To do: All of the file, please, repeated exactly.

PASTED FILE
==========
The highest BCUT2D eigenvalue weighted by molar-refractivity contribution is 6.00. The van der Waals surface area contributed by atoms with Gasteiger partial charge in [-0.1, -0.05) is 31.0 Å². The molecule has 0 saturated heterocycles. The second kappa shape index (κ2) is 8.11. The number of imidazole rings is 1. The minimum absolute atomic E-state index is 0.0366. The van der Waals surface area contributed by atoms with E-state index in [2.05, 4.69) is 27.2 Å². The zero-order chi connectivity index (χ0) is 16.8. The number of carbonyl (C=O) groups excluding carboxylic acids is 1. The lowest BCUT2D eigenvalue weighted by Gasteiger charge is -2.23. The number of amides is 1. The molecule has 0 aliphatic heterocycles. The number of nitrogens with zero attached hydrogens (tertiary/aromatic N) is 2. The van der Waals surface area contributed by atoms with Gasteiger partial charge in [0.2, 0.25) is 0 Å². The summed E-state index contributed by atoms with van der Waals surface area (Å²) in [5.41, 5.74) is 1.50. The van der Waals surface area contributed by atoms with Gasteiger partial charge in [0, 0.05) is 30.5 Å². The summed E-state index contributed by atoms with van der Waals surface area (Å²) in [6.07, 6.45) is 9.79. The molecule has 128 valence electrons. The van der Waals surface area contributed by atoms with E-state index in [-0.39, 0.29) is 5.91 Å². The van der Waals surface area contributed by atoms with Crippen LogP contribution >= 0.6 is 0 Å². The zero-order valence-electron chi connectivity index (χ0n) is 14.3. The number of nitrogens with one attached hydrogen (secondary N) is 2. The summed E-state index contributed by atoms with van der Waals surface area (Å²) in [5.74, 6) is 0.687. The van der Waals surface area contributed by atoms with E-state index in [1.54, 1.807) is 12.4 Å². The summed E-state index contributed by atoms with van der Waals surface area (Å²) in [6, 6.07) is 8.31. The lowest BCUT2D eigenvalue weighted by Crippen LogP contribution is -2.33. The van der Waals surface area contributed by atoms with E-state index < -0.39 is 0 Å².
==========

The highest BCUT2D eigenvalue weighted by molar-refractivity contribution is 6.00. The van der Waals surface area contributed by atoms with Gasteiger partial charge in [-0.1, -0.05) is 31.0 Å². The molecule has 0 saturated heterocycles. The second kappa shape index (κ2) is 8.11. The number of imidazole rings is 1. The minimum absolute atomic E-state index is 0.0366. The van der Waals surface area contributed by atoms with E-state index in [2.05, 4.69) is 27.2 Å². The zero-order chi connectivity index (χ0) is 16.8. The number of carbonyl (C=O) groups excluding carboxylic acids is 1. The lowest BCUT2D eigenvalue weighted by Gasteiger charge is -2.23. The number of amides is 1. The molecule has 0 aliphatic heterocycles. The number of nitrogens with zero attached hydrogens (tertiary/aromatic N) is 2. The van der Waals surface area contributed by atoms with Gasteiger partial charge in [0.2, 0.25) is 0 Å². The summed E-state index contributed by atoms with van der Waals surface area (Å²) in [5.41, 5.74) is 1.50. The van der Waals surface area contributed by atoms with Gasteiger partial charge in [0, 0.05) is 30.5 Å². The summed E-state index contributed by atoms with van der Waals surface area (Å²) in [6.07, 6.45) is 9.79. The molecule has 128 valence electrons. The van der Waals surface area contributed by atoms with E-state index in [-0.39, 0.29) is 5.91 Å². The van der Waals surface area contributed by atoms with Crippen LogP contribution >= 0.6 is 0 Å². The zero-order valence-electron chi connectivity index (χ0n) is 14.3. The number of nitrogens with one attached hydrogen (secondary N) is 2. The summed E-state index contributed by atoms with van der Waals surface area (Å²) in [5.74, 6) is 0.687. The van der Waals surface area contributed by atoms with E-state index in [1.54, 1.807) is 12.4 Å². The summed E-state index contributed by atoms with van der Waals surface area (Å²) in [6, 6.07) is 8.31. The lowest BCUT2D eigenvalue weighted by Crippen LogP contribution is -2.33. The van der Waals surface area contributed by atoms with E-state index < -0.39 is 0 Å².